It is significant to remember that the experience is one orgasmic, organic, unitary experience. It does not come in parts as sat, as chit, as anand. It comes into existence in a totality, and that totality is sachchidanand. To denote, to emphasize the unity – that neither can sat exist without chit, nor can chit exist without anand – they have used a joined word: sachchidanand.
It is not only a question of language. Deep down it is an experience that they all come together. In fact there is no way to create demarcations, that this is truth and this is consciousness and this is bliss. Suddenly they are all within you. In other words, truth is consciousness and bliss; or vice versa, bliss is consciousness and truth.
The division I made was just to make you understand. Now I want you to be aware that in experience itself there is no division. It has the fragrance of blissfulness, it has the light of consciousness, it has the revelation of truth – all simultaneously and together. They are not steps to each other. It is not possible to drop one of them and experience the other two. They are an intrinsic unity, an organic unity.
This is also a very beautiful definition, and it is applicable to more mystics than the first definition.
Gautam Buddha would never have defined the ultimate experience in terms of beauty. Beauty somehow carries a sense of our ordinary life. You may say it is a much higher beauty, but still something remains in it. The moment you say “beauty,” you come down to the body, you come down to the flowers, you come down to the sunset. But the beauty the mystics are talking about is not the beauty of these tiny experiences. It is the beauty of the whole, of which we have no idea… of which we have not even dreamed.
But the second definition that I am giving to you today is absolutely a unity. Nothing of it at all connects with our unconsciousness and its world – neither truth, nor consciousness, nor bliss. In a way it is purer. In a way it simply makes it clear that you have gone beyond the mundane and entered into the sacred. The whole vision has changed. Not even a trace from the mundane is left. It can be said to be a more authentic definition than the first, and more mystics have defined their experience with the second definition.
Naturally – most probably – you will come to the second definition if you ever come to experience the ultimate. Very few of you may experience beauty – that is a minority definition. But I respect minorities, so I have taken it first.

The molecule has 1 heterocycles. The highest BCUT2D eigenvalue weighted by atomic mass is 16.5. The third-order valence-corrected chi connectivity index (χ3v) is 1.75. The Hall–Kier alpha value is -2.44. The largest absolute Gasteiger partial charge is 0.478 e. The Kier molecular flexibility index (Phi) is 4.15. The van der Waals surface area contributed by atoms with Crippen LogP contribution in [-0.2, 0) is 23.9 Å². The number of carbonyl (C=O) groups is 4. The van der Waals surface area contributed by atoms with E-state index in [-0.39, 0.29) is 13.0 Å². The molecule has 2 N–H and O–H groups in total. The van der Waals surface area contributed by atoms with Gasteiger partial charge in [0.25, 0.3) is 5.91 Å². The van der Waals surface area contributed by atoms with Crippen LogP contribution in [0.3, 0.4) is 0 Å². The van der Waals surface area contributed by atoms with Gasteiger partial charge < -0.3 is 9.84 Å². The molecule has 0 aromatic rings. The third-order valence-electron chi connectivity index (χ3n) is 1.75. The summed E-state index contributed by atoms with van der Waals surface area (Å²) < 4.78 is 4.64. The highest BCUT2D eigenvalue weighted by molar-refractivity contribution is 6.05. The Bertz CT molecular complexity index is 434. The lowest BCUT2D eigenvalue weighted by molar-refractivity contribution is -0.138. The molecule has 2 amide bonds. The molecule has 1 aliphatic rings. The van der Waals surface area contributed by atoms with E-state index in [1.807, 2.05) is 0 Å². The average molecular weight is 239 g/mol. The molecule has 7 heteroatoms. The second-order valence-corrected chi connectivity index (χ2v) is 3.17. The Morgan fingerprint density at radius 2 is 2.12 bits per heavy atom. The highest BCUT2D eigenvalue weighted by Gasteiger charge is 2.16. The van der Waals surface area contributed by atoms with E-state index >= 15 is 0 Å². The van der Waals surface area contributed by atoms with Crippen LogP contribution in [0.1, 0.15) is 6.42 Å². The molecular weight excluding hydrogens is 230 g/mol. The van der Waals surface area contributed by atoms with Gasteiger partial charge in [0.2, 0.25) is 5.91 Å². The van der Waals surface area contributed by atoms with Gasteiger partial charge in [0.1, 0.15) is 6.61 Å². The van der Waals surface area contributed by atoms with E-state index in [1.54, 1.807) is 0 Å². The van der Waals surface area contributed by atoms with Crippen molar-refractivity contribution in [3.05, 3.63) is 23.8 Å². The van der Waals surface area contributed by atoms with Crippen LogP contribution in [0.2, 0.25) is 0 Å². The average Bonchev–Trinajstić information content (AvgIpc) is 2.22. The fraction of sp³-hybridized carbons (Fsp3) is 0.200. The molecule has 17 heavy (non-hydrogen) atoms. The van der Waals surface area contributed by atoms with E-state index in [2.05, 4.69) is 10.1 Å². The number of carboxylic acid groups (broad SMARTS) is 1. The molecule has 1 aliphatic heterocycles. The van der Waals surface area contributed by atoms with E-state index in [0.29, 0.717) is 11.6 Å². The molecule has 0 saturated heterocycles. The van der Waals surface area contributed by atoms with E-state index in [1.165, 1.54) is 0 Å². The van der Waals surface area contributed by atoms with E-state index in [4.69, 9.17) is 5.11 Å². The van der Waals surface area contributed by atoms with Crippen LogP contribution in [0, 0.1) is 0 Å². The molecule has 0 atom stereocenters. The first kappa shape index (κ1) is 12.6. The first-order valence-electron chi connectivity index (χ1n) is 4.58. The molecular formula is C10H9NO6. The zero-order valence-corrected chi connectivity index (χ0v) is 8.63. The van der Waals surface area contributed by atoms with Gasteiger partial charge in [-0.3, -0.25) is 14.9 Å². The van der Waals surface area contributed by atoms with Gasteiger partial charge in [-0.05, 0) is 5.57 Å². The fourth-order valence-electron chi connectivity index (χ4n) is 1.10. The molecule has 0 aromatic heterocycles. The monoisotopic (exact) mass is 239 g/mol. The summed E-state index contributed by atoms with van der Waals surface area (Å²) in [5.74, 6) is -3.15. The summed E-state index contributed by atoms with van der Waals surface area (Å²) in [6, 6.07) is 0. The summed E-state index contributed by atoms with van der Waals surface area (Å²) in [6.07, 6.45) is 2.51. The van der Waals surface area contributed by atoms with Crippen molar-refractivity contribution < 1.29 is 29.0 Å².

This is the majority definition: more logical, more perfect, but less sensitive, less human. The first was more human; at least there was a connecting link between our ordinary world and the extraordinary experience. In this definition all bridges are broken. You are no more part of the ordinary. You have simply transported your consciousness to the extraordinary which is not visible to the eyes, which is not tangible: you cannot hear it, you cannot see it, you cannot taste it.
But in the first definition the word sundram, beauty, gives a sense that your eyes are capable of seeing it; perhaps your hands can feel it, perhaps your ears can hear the beautiful music in it. The word ‘beauty’ functions almost as a bridge. In the second definition there is no bridge, but a quantum leap. You simply jump from the mind to no-mind.
Only no-mind can be aware of truth; only no-mind can be filled with consciousness; only no-mind can be showered with thousands of flowers of bliss. Nothing relates to your ordinary world. In this way it is purer.
Both have their own pros and cons, and I want you to be aware of them. But remember: don’t choose the definition. First choose the experience, then the definition will come on its own accord. If you choose the definition first, it may not fit your individuality and the definition itself may become a hindrance.
Go deeper into meditation. Experience is the thing that matters. Then how you express it is dependent on you. Most probably you will define it as sachchidanand: truth, consciousness, bliss. It is more universal, because very few people are poets.
I am reminded of Rabindranath Tagore. He absolutely insisted that there is only one definition of the ultimate experience, and that is satyam-shivam-sundram. He could not conceive of the ultimate experience not having beauty in it. He could drop anything but beauty. His poetic soul was even ready to say that you can drop truth, you can drop godliness, but please save beauty.